Introduction

Research on the trend of crimes in the United Kingdom from the 13th Century to 21st Century has burgeoned. This greatly increased the understanding and interpretation of the emerging trends in crime control and crimes. Even amid the decline in interpersonal violence in the sixteenth century, it is noted that crime and drugs are still great concern globally. Differences in the long-term trajectories for crime and homicide can be classified according to class, income, religion, age, ethnicity, and gender. Over the last two decades, crime rate has generally been on the rise in the entire Europe. In United Kingdom in particular, Britain is reported to have the highest number of burglary in the whole of European Union.

According to recent reports, Britain is tops the league in hate crimes and assaults. A survey by the European Union safety and crime unit cited UK as “a high crime” region except for Ireland. The survey further established that London is the “crime capital of Europe” with a higher potential of developing into petty crime capital. It was acknowledged that although the rate of crimes had significantly dropped since 1995(when it rocked the peak); the general drop in the crime rate in UK was still below the decline in crime rates as reported in other European nations. On average, alongside Ireland, Netherlands, Denmark, and Estonia, UK is named as one of crime hotspots with an average crime rate of thirty percent above the European Union average.

However, as observed in the survey, the chances of becoming a victim dealing in drugs and bribery are lowest in the United Kingdom compared to other countries within Europe. In addition, consumer fraud is not a case of concern in the UK. Despite this poor record of crime rates in the capitals of the united kingdom, the survey revealed that residence of the united kingdom are relatively satisfied with the performance and operations of the administration and the police department in dealing with crimes. Another survey conducted by Gallup Europe on behalf of the UN crime protection and prevention established that the decline in the general crime level in EU could be attributed to the fall in the population of youths and/or improvement in security measures within the capitals. Notably, crimes are common among younger generation.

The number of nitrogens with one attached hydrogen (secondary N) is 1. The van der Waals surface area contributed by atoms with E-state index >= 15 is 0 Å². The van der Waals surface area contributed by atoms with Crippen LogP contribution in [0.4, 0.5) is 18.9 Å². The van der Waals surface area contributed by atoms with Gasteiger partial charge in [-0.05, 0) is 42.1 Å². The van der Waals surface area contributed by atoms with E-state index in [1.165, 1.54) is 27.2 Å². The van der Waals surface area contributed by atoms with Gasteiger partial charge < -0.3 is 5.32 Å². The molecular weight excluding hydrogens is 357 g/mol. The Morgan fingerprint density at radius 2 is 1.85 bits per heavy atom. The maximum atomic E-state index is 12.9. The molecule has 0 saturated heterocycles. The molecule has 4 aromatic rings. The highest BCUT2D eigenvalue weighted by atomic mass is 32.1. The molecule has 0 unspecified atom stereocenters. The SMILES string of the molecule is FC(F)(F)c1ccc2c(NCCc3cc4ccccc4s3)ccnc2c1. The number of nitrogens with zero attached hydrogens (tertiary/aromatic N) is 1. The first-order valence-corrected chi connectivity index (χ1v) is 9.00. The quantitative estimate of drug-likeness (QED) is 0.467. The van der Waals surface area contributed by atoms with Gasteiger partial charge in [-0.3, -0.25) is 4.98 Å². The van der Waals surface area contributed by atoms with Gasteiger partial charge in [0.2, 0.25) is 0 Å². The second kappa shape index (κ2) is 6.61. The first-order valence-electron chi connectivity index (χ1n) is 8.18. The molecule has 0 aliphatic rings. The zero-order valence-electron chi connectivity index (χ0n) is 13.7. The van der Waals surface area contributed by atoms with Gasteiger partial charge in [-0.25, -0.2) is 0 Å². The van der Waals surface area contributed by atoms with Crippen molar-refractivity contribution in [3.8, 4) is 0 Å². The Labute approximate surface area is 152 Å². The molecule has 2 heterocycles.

The rates of crimes significantly vary with age, sex, education/profession, residence, and ethnicity. For instance, it was established that males were more prone to engage in crime compared to their female counterparts. Besides, most crimes were committed by youths between the ages of 20-30. Out of this proportion, more than three quarters of the suspects happened to be unemployed. This made them more vulnerable to engage in illegal acts as a way of earning livelihood. Of greater concern was the role of ethnicity in crimes. The study by Gallup Europe further found that blacks and Asians were toped the act. This paper therefore examines the variations in the crime measurement and crime rates among the diverse social diversity in the United Kingdom in comparison with other European Union member states.

Statement of the Problem